American Tooling and Medidata: The Latest Rulings on Coverage for Phishing Scams

Amy J. Spencer

“Phishing” is a scheme in which criminals use spoofed e-mails, copycat websites, or other deceptive communications to trick unwitting companies or individuals into sharing valuable personal information or into wiring money to sham bank accounts.[1] As these schemes become unfortunately more common and sophisticated, companies are increasingly turning to their insurance policies to cover their monetary losses. However, many businesses that have purchased crime insurance to cover this type of “computer fraud” may not realize that e-mail-based thefts are not always covered. Businesses may reasonably assume that coverage exists under a crime insurance policy covering computer fraud because the loss is computer related, but insurance companies will likely insist on proof of a direct causal relationship between the computer fraud and the loss of funds before providing coverage.

The American Tooling case is the most recent pronouncement from the courts on “computer fraud” coverage. On July 13, the United States Court of Appeals for the Sixth Circuit ruled in favor of the policyholder and reversed the Michigan district court’s grant of summary judgment to Travelers Casualty and Surety Company of America. Am. Tooling Ctr., Inc. v. Travelers Cas. & Sur. Co. of Am., No. 17-2014, 2018 WL 3404708, — F.3d. — (6th Cir. July 13, 2018). Continue readingAmerican Tooling and Medidata: The Latest Rulings on Coverage for Phishing Scams”

Insurance Coverage for the Opioid Crisis

Amy J. Spencer

With the “opioid epidemic” at an all-time high—and the resulting news coverage and public awareness also at an all-time high—now is the time for pharmaceutical companies, pharmacists, hospitals, doctors, first responders, and employers to review their professional liability and general liability insurance policies and any other potentially applicable policies such as products liability and directors and officers (“D&O”) insurance. Continue reading “Insurance Coverage for the Opioid Crisis”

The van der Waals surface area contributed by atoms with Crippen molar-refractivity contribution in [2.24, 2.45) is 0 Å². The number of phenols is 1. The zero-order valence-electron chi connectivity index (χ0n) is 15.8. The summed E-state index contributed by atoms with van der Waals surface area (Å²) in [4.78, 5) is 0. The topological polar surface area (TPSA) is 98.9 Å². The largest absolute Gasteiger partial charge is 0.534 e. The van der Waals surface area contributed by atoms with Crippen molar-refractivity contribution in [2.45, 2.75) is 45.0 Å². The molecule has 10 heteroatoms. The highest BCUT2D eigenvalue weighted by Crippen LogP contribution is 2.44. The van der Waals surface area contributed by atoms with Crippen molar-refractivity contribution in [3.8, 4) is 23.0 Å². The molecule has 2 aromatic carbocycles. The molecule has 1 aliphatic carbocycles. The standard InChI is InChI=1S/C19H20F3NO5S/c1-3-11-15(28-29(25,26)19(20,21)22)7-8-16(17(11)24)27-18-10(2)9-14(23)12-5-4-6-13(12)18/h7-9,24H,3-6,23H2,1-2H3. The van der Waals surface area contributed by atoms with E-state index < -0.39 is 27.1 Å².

Be Smart about Insurance for the Smart Grid: Coverage for Losses from Cyber Events—Part II

Amy J. Spencer

In Part I of this two-part series, I identified first-party and third-party insurance claims that could result from a cyber event or attack on the Smart Grid. In this part, I examine how insurance policy language governs resolution of these claims and how to minimize gaps in coverage.

Examine Your Insurance Policies

Traditionally, third-party losses are covered by a company’s commercial general liability (“CGL”) policy. To qualify for coverage under a CGL policy, the policyholder typically must be confronted with a claim for “bodily injury” to another person or “physical injury to tangible property” (collectively known as “Coverage A”), or with a claim for “personal and advertising injury” (injury arising out of certain enumerated offenses such as malicious prosecution or invasion of privacy) (“Coverage B”). Various disputes have arisen as to whether cyber-related losses fit within these coverages. Continue reading “Be Smart about Insurance for the Smart Grid: Coverage for Losses from Cyber Events—Part II”

Be Smart about Insurance for the Smart Grid: Coverage for Losses from Cyber Events—Part I

Amy J. Spencer

In this part of our two-part series, I identify the types and breadth of insurance claims that can result from a cyber breach or cyberattack on technologies deployed in the Smart Grid industry. These claims can affect a full range of entities and individuals, including electric utilities implementing Smart Grid technology, energy consumers, Smart Grid technology suppliers, and their individual officers and directors. Continue reading “Be Smart about Insurance for the Smart Grid: Coverage for Losses from Cyber Events—Part I”